Book Study: Worksheets Don't Grow Dendrites, Chapter 8

Thanks for stopping by for our latest link-up in our book study....




Today we're talking all about metaphors, analogies, and similes.  You're excited, right?!


This is one of those chapters that made me think.  
It's all about making connections.  Marcia Tate says that this is the MOST EFFECTIVE strategy.  
HELLO!!!!
MOST EFFECTIVE!!!

I'm certain this is a strategy I don't implement enough.  
Dang.  Of course I wouldn't be implementing the MOST EFFECTIVE strategy as much as I should!!

But what makes this the most effective strategy?!  Why are metaphors, analogies, and similes so important to implement?!
  It's all about the CONNECTIONS.  
Say it with me now....CONNECTIONS.

Research has proven that our brains are wired to search for connections and patterns.  Constantly.  We're always talking to our kids about making connections, sure.  Especially when we're reading.  But how often are we modeling those connections in our daily classroom happenings??  

I loved Marcia's example.  When she introduces the concept of Main Idea, she explains to her kids that the Main Idea and Details are like the table and the legs.  The top of the table is the main idea and the legs are the supporting details.  Great connection and visual imagery.  Why didn't I ever think of that?!  

I know that I'm good about incorporating similes into our writing.  I give my kids many opportunities to write different similes throughout the year...especially around the holidays.



Something that popped in my head as I was reading this chapter was my vocabulary instruction.  After reading the book Word Nerds, I became so much more intentional about implementing  structured vocabulary instruction into my plans. We are CONSTANTLY making connections during this time.  Synonyms, antonyms, examples/non-examples, etc.  This is SO important in vocabulary instruction.  Again, it's all about making connections to make those abstract words more concrete.  


Making "synonym rolls" for different vocabulary words really brought this concept to life!



But metaphors and analogies?!  Do I use these enough??  I'm thinking NO.  I was reading Elizabeth's post on this chapter earlier and she mentioned that she uses glue bottles as an analogy...vowels are like the glue that hold our words together.  That reminded me that I do the same thing.  Okay...so there's ONE analogy ;)


When we're learning about writing and how to space our letters and words, I've always referred to the space between letters as "spaghetti" spaces...thin.  The space between words is more like a "meatball" space.  Just a little bigger :)  I always tell my friends that I don't like alphabet soup...the letters are all jumbled up and I can read any of them. I tell them I don't want to see "alphabet soup" when they're writing.  They need to show me spaghetti and meatball spaces.  After all, pasta is my favorite food.  Give me pasta, not alphabet soup :)  

I know I can get better about using this strategy and seeing as it's the MOST EFFECTIVE, I know this is where I need to focus!!

I'm anxious to read about how you implement this strategy in your classroom, so be sure to link up below! 

In April, you will be visiting these girls for the remainder of the study:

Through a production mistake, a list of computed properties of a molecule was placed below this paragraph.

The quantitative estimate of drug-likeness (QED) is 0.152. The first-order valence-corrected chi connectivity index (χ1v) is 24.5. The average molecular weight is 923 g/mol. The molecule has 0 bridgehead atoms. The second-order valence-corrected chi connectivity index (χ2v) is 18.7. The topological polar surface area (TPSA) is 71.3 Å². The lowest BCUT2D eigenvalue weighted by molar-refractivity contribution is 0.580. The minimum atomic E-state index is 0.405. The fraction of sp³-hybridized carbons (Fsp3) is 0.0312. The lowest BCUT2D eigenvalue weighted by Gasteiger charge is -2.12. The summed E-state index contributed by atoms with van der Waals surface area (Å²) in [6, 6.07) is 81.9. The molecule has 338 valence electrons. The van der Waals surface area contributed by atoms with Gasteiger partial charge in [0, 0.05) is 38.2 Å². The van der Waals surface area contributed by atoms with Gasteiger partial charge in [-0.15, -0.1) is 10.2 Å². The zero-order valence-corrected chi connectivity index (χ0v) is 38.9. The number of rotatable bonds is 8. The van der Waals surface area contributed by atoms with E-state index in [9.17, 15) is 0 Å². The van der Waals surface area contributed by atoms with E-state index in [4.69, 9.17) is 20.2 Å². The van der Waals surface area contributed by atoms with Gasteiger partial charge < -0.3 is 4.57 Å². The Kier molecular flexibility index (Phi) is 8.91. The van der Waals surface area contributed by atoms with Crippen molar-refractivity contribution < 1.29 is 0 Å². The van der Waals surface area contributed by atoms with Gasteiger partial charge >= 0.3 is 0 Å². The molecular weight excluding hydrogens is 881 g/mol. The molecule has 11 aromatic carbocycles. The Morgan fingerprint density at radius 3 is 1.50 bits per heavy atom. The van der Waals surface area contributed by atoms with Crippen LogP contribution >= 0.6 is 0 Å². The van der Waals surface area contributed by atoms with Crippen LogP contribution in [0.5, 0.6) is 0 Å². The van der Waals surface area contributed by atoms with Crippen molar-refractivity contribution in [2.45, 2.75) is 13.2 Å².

Mrs. Ehle's Kindergarten Chapter 9 &10 (April 4th)
What The Teacher Wants Chapter 11 (April 7th)
First Grader At Last Chapter 12 (April 11th)
Erica's Ed Ventures Chapter 13 (April 14th)
KinderGals Chapter 14 &15 (April 18th)
A Rocky Top Teacher Chapter 16 (April 21st)
Mrs. Wills Kindergarten Chapter 17 (April 25th)
Little Warriors Chapter 18 (April 28th)
Falling Into First Chapter 19 (May 2nd)
Kickin' it in Kindergarten Chapter 20 (May 5th)

You can join in for whatever part you like! If you are not a blogger, that is OK! We will want you to join in on the fun. You can participate in the conversation in the comments. We want this to be a positive collaboration between teachers! The whole point is to encourage each other with inspiring ideas while still using research based best practice.

Now link up and let's share strategies!!!



All About the Weather! (Activities, Ideas, & Freebies!)

Happy weekend to you!!!!

My weekend started off not-so-happy.  My littlest bit was sent home Thursday afternoon with a fever.  After a round of Motrin and lots of TLC, he was seemingly back to normal.  Never ran a fever again.  So weird!  But his school day fever meant he had to stay home yesterday.  I won't lie to you.  I cherish days like that.  Not the circumstances, but the moments when I can just soak him in just the way he is without any other distractions.  

I'm feeling a little sentimental...can you tell?!

Now that the littlest member of my family is going on a full 48 hours of fever free symptoms, I can get excited about the weekend.  No big plans except for a birthday party later today...just the way I like it!  I've been keeping quiet here on the blog mostly because I've been blogging over on my other pet project...my little domestic diary.  Sometimes I just don't have much to say over here and dont' want to bore you with nonsense...so I'm boring you with nonsense over there instead ;)

Now let's move on to the reason we're here.  

WEATHER.

Y'all.  Have I told you before that this is one of my most favorite thematic units to teach?!?!  I love all things weather!!!!  And it's fascinating to me that year-to-year my kids love it just as much as...if not more than..I do!!!!  I typically don't dive into weather until closer to Earth Day.  Some of you may have already finished this particular theme.  Hopefully you'll be able to take away some ideas that you can implement into your planning...either this year or next!